It’s a chilly January day, and the government has just broken with its previous laissez-faire approach and announced a bold, interventionist plan to boost the UK’s economy at a time of great uncertainty.
But instead of it being Theresa May and Greg Clarke doing the speeches and media interviews, it was Gordon Brown and Peter Mandelson. The year was 2010 – a time beyond the reach of human memory in today’s Twitter-driven politics. But look at the ideas and aims of the Labour government’s Going for Growth paper and they could well have been lifted straight out of a dusty filing cabinet by the wonk charged with writing May’s “new” strategy.
The truth is that numerous governments of every party colour have announced interventionist strategies of remarkable similarity for decades: big investment for infrastructure, funding for university research, support focused on the “sectors of the future” and teaching of the skills required by disruptive technologies. Harold Wilson made such an approach the very heart of his 1963 election campaign with the slogan the “white heat of technology”. Even the supposedly staunchly laissez-faire Margaret Thatcher did a heck of a lot of intervention.
Which raises a rather challenging question for this government. These sorts of policies have been tried so often in the past, yet have failed to address the UK’s very long-term problems of low productivity and regional economic imbalances. So why have they not worked before? And how can they be made to work this time?
There are two answers, I think.
The need for cross-party support
Firstly, there is the fact that these policies are often not followed through. We only need to look at very recent history with Brown and Mandelson’s industrial activism being seriously watered down by George Osborne as part of his austerity drive. Too often growth strategy is the victim of changes of government, minister or priorities.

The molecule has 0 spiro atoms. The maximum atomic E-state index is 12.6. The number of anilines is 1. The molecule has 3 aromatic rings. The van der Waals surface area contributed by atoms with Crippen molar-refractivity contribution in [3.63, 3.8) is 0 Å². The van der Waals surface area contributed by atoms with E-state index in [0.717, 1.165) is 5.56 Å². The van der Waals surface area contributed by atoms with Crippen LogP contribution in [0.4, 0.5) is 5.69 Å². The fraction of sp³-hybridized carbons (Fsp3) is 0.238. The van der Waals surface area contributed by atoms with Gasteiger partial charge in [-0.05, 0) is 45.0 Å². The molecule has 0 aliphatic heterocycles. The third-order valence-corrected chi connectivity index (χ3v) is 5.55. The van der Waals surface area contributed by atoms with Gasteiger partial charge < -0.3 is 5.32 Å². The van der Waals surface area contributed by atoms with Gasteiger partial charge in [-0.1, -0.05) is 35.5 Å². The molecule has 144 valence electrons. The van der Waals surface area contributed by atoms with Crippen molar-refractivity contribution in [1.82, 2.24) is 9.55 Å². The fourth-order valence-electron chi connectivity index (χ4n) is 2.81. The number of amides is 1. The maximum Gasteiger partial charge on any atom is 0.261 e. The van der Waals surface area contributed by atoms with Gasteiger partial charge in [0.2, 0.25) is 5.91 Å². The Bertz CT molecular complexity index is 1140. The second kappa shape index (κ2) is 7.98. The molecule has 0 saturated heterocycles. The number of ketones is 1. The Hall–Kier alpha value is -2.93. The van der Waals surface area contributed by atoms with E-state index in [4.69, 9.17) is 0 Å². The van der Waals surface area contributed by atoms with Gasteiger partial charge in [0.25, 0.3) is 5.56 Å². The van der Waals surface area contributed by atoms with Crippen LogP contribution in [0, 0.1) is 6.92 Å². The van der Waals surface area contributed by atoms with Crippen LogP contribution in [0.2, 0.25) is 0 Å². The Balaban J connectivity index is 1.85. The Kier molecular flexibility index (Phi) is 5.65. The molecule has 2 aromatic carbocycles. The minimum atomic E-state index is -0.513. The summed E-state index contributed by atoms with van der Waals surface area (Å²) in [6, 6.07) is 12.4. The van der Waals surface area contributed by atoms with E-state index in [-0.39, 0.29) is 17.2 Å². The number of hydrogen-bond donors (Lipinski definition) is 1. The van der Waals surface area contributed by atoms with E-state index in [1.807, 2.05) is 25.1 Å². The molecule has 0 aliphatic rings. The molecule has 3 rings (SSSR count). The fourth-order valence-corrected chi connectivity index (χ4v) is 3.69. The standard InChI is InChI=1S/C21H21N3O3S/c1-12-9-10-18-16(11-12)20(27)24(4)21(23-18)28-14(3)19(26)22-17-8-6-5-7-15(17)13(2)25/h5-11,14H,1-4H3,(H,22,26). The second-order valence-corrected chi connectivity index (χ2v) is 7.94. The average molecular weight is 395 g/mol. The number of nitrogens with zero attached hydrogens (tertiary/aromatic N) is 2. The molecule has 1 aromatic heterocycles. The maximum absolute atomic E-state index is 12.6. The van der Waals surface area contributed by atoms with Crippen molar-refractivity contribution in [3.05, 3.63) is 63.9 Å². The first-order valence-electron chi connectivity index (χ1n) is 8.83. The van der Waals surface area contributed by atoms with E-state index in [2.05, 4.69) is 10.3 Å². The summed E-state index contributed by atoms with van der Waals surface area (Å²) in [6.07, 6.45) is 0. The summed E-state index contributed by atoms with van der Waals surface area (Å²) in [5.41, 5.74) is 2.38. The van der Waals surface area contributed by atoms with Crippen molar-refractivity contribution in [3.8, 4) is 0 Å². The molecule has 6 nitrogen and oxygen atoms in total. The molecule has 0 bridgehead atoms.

The truth is that deep-set, long-term problems like productivity and economic imbalance can only be resolved with the application of consistent policies over decades not years. Germany’s much vaunted success in this area is not down to the originality of its policies, but the fact they have been applied consistently by a series of governments ever since 1945. One of the most successful sectors in the UK, our pharmaceuticals industry, has flourished because it has in effect been in receipt of activist support in the form of NHS contracts since the 1940s.
This is why if May is really serious about her goals she should spend as much time building a genuine consensus and commitment across the whole of the party spectrum as will be spent on implementing the policy itself. Of course that means opposition parties playing ball – and the Conservatives being willing to lose whatever electoral advantage they think they can achieve by making this new strategy a Tory idea. I fear we will have to live more in hope than expectation on those.
The creativity of people and communities
But what ultimately drives the innovation and competitiveness of a nation over the long-term is the same thing that drives the innovation and competitiveness of the best companies: the mind-set of its people. There needs to be a deep creativity, openness to change and powerful sense of self-determination embedded in communities across the UK. Big investment and infrastructure plans will only go so far if the country – or, more importantly, certain areas of the country – don’t have the requisite restless entrepreneurial spirit.
This is where local government could play its most important role. Councils are far better placed than Whitehall mandarins to create a sense of transformational mission in a place and its people by working collaboratively with schools, colleges, local business, civil society organisations and cultural bodies. Councils have the knowledge and connections to nuance and promote such a message in a local context in a way Westminster never could.
This all sounds horribly fuzzy compared to ploughing billions into some new rail track. But as the increasingly influential economist and historian Deirdre McCloskey has spent a career pointing out, the last two and half centuries of remarkable innovation and growth were launched not by big plans from above, but by a cultural shift from below that made the entrepreneurial lifestyle and mind-set respectable and aspirational.
As McCloskey says, this was a shift that began in Britain – ironically, in the very same parts of the country that now struggle to break out of cycles of low productivity and growth. We must recapture that spirit across the whole of the country if this industrial strategy is not to go the way of previous industrial strategies.
Adam Lent is director of the New Local Government Network think tank.
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